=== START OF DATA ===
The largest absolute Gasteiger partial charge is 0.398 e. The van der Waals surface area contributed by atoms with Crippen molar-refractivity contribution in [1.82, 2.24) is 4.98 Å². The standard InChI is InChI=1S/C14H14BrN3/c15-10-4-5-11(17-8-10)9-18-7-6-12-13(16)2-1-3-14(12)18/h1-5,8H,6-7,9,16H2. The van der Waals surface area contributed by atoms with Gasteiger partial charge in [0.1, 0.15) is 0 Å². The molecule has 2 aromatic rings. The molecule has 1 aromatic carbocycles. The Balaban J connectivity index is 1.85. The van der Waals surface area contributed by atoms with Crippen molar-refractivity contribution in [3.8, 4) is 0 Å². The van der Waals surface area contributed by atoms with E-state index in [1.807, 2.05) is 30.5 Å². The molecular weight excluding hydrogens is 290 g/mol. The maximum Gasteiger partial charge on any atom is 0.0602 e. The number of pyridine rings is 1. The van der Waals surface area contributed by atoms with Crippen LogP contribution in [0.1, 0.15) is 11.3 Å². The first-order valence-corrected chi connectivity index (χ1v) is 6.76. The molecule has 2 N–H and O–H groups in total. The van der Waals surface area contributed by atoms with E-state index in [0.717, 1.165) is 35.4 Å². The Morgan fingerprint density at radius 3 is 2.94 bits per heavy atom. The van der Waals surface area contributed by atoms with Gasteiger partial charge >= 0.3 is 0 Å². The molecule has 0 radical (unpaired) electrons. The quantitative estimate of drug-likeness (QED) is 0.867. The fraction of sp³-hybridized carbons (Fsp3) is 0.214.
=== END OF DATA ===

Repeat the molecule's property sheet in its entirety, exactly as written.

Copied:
The largest absolute Gasteiger partial charge is 0.398 e. The van der Waals surface area contributed by atoms with Crippen molar-refractivity contribution in [1.82, 2.24) is 4.98 Å². The standard InChI is InChI=1S/C14H14BrN3/c15-10-4-5-11(17-8-10)9-18-7-6-12-13(16)2-1-3-14(12)18/h1-5,8H,6-7,9,16H2. The van der Waals surface area contributed by atoms with Gasteiger partial charge in [0.1, 0.15) is 0 Å². The molecule has 2 aromatic rings. The molecule has 1 aromatic carbocycles. The Balaban J connectivity index is 1.85. The van der Waals surface area contributed by atoms with Crippen molar-refractivity contribution in [3.8, 4) is 0 Å². The van der Waals surface area contributed by atoms with E-state index in [1.807, 2.05) is 30.5 Å². The molecular weight excluding hydrogens is 290 g/mol. The maximum Gasteiger partial charge on any atom is 0.0602 e. The number of pyridine rings is 1. The van der Waals surface area contributed by atoms with Crippen LogP contribution in [0.1, 0.15) is 11.3 Å². The first-order valence-corrected chi connectivity index (χ1v) is 6.76. The molecule has 2 N–H and O–H groups in total. The van der Waals surface area contributed by atoms with E-state index in [0.717, 1.165) is 35.4 Å². The Morgan fingerprint density at radius 3 is 2.94 bits per heavy atom. The van der Waals surface area contributed by atoms with Gasteiger partial charge >= 0.3 is 0 Å². The molecule has 0 radical (unpaired) electrons. The quantitative estimate of drug-likeness (QED) is 0.867. The fraction of sp³-hybridized carbons (Fsp3) is 0.214.